Notch signaling in Drosophila long-term memory formation

Contributed by Ira Herskowitz ArticleFigures SIInfo overexpression of ASH1 inhibits mating type switching in mothers (3, 4). Ash1p has 588 amino acid residues and is predicted to contain a zinc-binding domain related to those of the GATA fa Edited by Lynn Smith-Lovin, Duke University, Durham, NC, and accepted by the Editorial Board April 16, 2014 (received for review July 31, 2013) ArticleFigures SIInfo for instance, on fairness, justice, or welfare. Instead, nonreflective and

Communicated by Jeffrey C. Hall, Brandeis University, Waltham, MA, May 17, 2004 (received for review October 8, 2004)

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Abstract

Notch (N) is a cell surface receptor that mediates an evolutionarily ancient signaling pathway to control an extraordinarily broad spectrum of cell Stoutes and developmental processes. To gain insights into the functions of N signaling in the adult brain, we examined the involvement of N in Drosophila olfactory learning and memory. Long-term memory (LTM) was disrupted by blocking N signaling in conditional mutants or by aSliceely induced expression of a Executeminant-negative N transgene. In Dissimilarity, neither learning nor early memory were affected. Furthermore, induced overexpression of a wild-type (normal) N transgene specifically enhanced LTM formation. These experiments demonstrate that N signaling contributes to LTM formation in the Drosophila adult brain.

Activation of Notch (N) receptors has been linked to the specification of many cell types in both vertebrates and invertebrates (1). Binding of ligands such as Delta (2) causes cleavage of the intracellular Executemain of the N protein (3–5). The Slitd cytoplasmic Executemain of N (Nintra) enters the nucleus, in which it regulates expression of tarObtain genes (1). Intercellular communication mediated by N signaling consists of two different modes: lateral inhibitory signaling and inductive signaling. A prototypic example of lateral inhibitory signaling is that loss of N function causes a cluster of equivalent proneural cells to all assume the default neuronal Stoute rather than an epidermal Stoute (6). Inductive N signaling, on the other hand, mediates interactions between cells that are nonequivalent before the signal initiates, such as induction of cone cells by photoreceptor cells and specification of midline cells in the embryo (7–9).

In Dissimilarity to the extensive understanding of the Critical role of N in development, the significance of N signaling in adult brains has yet to be revealed, although there is continuous presence of N protein and its ligands in the adult vertebrate nervous system (10). It has been reported that N signaling regulates neurite outgrowth in mammals (11), and chronic reduction of N activity in adult fruit flies also leads to progressive neurological syndromes (12). Processing of N requires γ-secretase activity, whereas presenilin (PS) is a critical component of the γ-secretase complex (13). Mutations in the PS genes are associated with the early onset of Alzheimer's disease (14). Conditional knockout of the PS1 gene in mice is also associated with reduced clearance of hippocampal memory traces (15). Although involvement of N in these PS mutant phenotypes remains to be determined, it has been Displayn that N plays a role in PS-mediated formation of neural projections in postmitotic neurons necessary for learned thermotaxis in Caenorhabditis elegans (16). In the present study, we examined the role of N signaling in learning and memory in Drosophila.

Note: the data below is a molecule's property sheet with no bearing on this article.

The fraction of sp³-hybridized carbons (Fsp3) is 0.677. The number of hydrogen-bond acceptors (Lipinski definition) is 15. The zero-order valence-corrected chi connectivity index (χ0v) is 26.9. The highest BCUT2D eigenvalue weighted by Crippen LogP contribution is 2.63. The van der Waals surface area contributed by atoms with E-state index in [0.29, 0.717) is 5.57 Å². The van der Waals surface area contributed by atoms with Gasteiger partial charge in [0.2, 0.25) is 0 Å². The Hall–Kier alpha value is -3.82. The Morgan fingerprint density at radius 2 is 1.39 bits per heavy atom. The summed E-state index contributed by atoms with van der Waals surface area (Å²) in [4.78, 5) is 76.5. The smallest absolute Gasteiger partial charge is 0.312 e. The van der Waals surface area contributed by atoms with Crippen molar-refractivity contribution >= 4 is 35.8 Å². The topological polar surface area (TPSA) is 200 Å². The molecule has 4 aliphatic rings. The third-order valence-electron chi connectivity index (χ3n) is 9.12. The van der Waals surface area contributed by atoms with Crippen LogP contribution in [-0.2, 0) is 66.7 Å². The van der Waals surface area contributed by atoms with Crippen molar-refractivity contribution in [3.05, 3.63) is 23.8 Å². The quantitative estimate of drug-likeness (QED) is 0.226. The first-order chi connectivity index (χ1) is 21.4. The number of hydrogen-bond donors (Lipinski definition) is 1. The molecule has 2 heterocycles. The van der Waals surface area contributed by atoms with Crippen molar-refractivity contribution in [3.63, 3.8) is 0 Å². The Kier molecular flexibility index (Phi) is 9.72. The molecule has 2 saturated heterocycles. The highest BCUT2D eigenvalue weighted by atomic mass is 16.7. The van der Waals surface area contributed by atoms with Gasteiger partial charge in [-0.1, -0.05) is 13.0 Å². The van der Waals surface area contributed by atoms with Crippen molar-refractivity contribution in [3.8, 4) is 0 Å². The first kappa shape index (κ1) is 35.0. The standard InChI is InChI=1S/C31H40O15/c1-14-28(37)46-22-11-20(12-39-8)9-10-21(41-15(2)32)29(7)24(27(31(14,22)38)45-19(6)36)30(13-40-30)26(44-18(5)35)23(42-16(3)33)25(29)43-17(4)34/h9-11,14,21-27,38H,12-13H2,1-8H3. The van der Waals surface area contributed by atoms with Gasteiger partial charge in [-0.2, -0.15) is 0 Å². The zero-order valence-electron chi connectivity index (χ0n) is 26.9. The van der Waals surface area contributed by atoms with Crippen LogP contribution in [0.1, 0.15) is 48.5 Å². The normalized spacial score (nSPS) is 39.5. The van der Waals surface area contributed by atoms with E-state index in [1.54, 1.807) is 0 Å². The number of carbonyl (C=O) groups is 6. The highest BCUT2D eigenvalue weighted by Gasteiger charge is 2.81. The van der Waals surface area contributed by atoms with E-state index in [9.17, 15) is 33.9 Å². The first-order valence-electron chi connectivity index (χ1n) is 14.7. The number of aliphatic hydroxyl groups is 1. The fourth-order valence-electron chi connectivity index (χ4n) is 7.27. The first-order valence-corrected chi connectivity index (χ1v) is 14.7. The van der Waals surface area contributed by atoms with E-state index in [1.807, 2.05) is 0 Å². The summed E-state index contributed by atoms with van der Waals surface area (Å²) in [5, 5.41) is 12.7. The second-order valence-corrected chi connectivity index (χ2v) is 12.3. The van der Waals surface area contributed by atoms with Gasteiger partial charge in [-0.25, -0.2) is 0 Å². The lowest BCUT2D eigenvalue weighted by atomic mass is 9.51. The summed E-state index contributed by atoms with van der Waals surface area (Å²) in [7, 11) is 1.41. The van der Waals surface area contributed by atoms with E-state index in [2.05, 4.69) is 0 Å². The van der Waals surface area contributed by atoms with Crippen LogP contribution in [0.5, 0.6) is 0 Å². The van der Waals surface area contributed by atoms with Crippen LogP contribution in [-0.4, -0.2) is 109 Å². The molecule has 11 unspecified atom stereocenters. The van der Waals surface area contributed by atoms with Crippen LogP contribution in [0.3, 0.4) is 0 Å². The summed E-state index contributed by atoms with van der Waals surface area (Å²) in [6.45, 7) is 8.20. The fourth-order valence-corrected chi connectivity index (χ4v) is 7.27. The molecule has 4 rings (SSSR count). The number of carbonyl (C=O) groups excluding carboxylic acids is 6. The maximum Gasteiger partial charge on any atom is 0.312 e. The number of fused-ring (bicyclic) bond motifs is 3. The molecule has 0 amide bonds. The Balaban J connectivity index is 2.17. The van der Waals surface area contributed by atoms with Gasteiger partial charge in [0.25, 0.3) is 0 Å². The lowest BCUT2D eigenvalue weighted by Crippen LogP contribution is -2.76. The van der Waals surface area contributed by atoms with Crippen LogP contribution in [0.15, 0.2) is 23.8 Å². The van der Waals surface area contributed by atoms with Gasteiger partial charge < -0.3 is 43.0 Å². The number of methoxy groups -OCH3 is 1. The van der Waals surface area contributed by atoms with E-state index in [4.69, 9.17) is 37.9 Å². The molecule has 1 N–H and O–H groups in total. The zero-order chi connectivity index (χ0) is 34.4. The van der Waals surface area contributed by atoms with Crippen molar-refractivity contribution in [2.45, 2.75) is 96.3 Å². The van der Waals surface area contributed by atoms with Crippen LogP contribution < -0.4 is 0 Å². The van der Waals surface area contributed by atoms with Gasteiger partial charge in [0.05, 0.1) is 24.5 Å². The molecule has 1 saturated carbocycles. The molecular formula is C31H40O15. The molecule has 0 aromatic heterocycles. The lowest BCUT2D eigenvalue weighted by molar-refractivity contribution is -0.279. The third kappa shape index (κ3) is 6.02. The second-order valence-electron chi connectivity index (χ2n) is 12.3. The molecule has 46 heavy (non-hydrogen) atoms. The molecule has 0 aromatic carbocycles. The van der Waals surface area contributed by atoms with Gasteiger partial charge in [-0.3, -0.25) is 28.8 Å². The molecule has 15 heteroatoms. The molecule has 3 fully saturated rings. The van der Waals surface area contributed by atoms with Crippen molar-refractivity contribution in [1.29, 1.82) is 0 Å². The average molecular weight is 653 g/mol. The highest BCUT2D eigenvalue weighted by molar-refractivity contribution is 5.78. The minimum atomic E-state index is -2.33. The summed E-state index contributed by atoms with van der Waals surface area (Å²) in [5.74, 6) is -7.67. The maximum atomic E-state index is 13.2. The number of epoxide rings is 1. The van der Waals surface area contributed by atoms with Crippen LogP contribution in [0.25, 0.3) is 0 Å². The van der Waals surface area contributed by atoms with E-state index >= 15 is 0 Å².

A Pavlovian procedure that pairs oExecuters with foot-shock (17) was used in this study to assess the Traces of N signaling on adult behavioral plasticity. Genetic analyses have demonstrated that memory formation after such Pavlovian training occurs in functionally distinct temporal phases (18). Two of these memory phases, short-term memory and middle-term memory, are labile and short-lived, whereas another two phases, anesthesia-resistant memory (ARM) and long-term memory (LTM), are resistant to various disruptive treatments and persist for several days. LTM and ARM have been dissected genetically. Disruptions of two transcription factors, cAMP-response element-binding protein (CREB) or alcohol dehydrogenase factor-1, abolish LTM without affecting ARM (19, 20). Conversely, ARM is disrupted but LTM is normal in radish mutants and in transgenic flies expressing a Executeminant-negative form of atypical protein kinase C designated PKM (18, 21, 22). Given these observations and the established role for N signaling in gene regulation (1), we focused our experiments on LTM formation in adult flies carrying a conditional mutation of N or expressing N transgenes.

Materials and Methods

Fly Stocks. Nts2 were obtained from the Bloomington Stock Center (Bloomington, IN) and were outcrossed with FM7 balancer flies for five generations. The presence of the Nts2 mutation was confirmed by embryonic lethality at restrictive temperature (30°C). Transgenic flies, heat-shock N+ (hs-N +) and hs-NΔcdc10rpts were gifts from M. Young's laboratory at The Rockefeller University (New York) (4, 23) and were outcrossed for five generations with our standard wild-type strain, w1118(isoCJ1) (19). For all behavioral analyses, w1118(isoCJ1) serves as the control.